Lima was born on 12 June 1981 in Brazil. Many sources state that "Francesca" is her middle name, but Lima herself denied this in an interview to W Radio Colombia in 2010, confirmed that her name is only Adriana Lima, her parents are Maria das Graças Lima, a social worker. Her father left the family when she was six months old, Lima was raised only by her mother. About her ethnicity, Lima has stated that she is an Afro-Brazilian of Portuguese, Native Brazilian and West Indian ancestry. Lima speaks four languages: her native Portuguese, English and Spanish. Lima never thought about being a model, although she had won many beauty pageants in elementary school. However, a friend at school who wanted to enter a modeling contest and did not want to enter alone, so Lima entered with her. Both sent in pictures, the contest sponsor soon asked Lima to come out for the competition. Soon after, at the age of 15, she entered and finished in first place in Ford's "Supermodel of Brazil" model search, she subsequently entered the 1996 Ford Models Supermodel of the World contest and finished in second place.
Three years Lima moved to New York City and signed with Elite Model Management. After acquiring representation, Lima's modeling portfolio began to expand, she appeared in numerous international editions of Vogue and Marie Claire, her first magazine cover was Marie Claire Brazil in September 1998. Her first Vogue cover was the Italian Vogue Gioiello in September 2000, on their 20th Anniversary issue; as a runway model, she has walked the catwalk for designers such as Rosa Cha, Blue man, Fashion's Night Out, Caio Gobbi, Fause Haten, M. Officer, Luca Luca, Liverpool Fashion, Dosso Dossi, Carmen Steffens, Cía Maritima, Agua de Coco, Lino Villaventura, Vassarette, Joan Vass, Emilio Pucci, Giles Deacon, Carmen Marc Valvo, Emanuel Ungaro, Baby Phat, Giorgio Armani, Bottega Veneta, Vera Wang, Miu Miu, Versace, Alexandre Herchcovitch, Jason Wu, Marc Jacobs, Christian Dior, Paco Rabanne, Victoria's Secret, Sean John, Louis Vuitton, Cynthia Rowley, Sully Bonnelly, Anna Sui, Guy Laroche, John Galliano, Alexander McQueen, Yigal Azrouël, Ralph Lauren, Christian Lacroix, Nanette Lepore, Richard Tyler and Betsey Johnson.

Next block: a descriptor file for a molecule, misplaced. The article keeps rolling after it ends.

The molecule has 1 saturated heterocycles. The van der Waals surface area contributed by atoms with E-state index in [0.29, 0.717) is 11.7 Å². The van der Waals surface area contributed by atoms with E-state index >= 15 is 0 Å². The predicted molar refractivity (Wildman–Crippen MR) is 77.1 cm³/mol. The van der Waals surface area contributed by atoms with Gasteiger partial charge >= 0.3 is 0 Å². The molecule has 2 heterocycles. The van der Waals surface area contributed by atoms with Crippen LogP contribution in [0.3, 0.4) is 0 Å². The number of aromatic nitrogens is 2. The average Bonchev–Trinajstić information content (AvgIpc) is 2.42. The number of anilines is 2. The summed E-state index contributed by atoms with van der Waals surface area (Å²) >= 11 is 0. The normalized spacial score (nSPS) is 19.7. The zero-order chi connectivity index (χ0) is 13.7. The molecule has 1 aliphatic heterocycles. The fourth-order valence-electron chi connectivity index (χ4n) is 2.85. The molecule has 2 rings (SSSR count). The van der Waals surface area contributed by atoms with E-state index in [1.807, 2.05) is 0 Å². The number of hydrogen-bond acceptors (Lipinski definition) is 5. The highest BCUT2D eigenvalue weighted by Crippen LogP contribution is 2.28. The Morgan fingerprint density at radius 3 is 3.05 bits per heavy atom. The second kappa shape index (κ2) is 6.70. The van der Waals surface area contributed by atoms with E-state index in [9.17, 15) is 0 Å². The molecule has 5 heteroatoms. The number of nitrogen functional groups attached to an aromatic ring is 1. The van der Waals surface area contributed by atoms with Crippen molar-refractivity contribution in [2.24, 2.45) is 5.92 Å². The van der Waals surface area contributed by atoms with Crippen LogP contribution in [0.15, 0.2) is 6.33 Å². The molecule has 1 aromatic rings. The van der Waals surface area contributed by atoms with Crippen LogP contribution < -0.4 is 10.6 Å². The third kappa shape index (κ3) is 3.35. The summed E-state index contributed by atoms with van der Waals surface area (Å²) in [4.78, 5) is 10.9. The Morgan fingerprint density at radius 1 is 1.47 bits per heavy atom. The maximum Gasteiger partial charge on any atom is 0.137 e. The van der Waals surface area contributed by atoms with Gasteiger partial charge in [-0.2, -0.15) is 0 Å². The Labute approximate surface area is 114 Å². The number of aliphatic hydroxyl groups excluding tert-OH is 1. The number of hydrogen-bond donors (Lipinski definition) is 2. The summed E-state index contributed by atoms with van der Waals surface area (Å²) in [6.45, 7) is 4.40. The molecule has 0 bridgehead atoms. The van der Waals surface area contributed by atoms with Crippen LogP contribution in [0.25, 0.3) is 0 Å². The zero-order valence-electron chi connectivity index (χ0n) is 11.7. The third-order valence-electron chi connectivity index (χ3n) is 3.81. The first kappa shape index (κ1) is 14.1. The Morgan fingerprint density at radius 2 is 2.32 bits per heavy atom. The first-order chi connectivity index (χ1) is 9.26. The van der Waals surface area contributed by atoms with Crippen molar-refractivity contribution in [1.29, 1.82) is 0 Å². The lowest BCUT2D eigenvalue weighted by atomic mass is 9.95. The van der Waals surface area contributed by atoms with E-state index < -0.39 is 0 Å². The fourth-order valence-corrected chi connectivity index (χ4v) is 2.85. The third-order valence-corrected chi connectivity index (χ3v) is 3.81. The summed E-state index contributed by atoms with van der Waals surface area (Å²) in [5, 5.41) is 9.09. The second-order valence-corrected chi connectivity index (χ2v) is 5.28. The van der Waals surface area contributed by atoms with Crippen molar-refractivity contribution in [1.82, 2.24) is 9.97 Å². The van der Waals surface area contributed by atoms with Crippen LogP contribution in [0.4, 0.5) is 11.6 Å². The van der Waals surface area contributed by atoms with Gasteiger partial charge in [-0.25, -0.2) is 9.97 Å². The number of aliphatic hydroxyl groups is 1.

Lima became a GUESS? Girl in 2000, appearing in that year's fall ad campaign, she appeared in the book A Second Decade of Guess? Images. Lima continued to build upon her portfolio, doing more print work for Maybelline, for whom she worked as a spokesmodel from 2003 until 2009, the same year she appeared in the company's first calendar and did an ad campaign for Swatch. Lima has worked for notable fashion brands bebe, Versace, De Beers, Elie Saab, Schiaparelli, Intimissimi, GUESS?, LOEWE, H&M, Miu Miu, Donna Karan, Emporio Armani, Keds, Jason Wu, Blumarine, Marc Jacobs, Maybelline, BCBG, Louis Vuitton. She appeared on the covers and in the editorials of other fashion magazines such as Vogue, Harper's Bazaar, ELLE, Cosmopolitan, Interview, GQ, W, Arena, V, Esquire and French Revue des Modes, her April 2006 GQ cover was the highest-selling issue of that magazine for the year. It was one of the all-time best selling issues of the publication; the magazine named her "The World's Most Voluptuous Virgin".
In 2006, Lima ranked as the fifth highest paid supermodel. In 2007 and 2008, she ranked as the world's fourth highest paid supermodel by Forbes Magazine. In 2008, she again fronted the cover of GQ, this time attracting a record number of visits to the publication's website, she appeared in the 2005 Pirelli Calendar and became the face of Italy's cell phone carrier, Telecom Italia Mobile, a move that earned her the nickname, "the Catherine Zeta-Jones of Italy."In February 2008, Lima was featured on the cover of Esquire, re-creating the classic 1966 Angie Dickinson cover on Esquire's 75th anniversary. She appeared only in shoes and gloves for the November 2007 issue of Vanity Fair celebrating 20 years of supermodels with her fellow Angels. In February 2008, she was chosen to be the face of Mexico's Liverpool department store chain and launched the partnership with a press conference, runway show, summer campaign. Lima returned to the high fashion runway in 2009; that same year, after visiting Turkey, Lima signed a contract with Doritos to appear in print campaigns and commer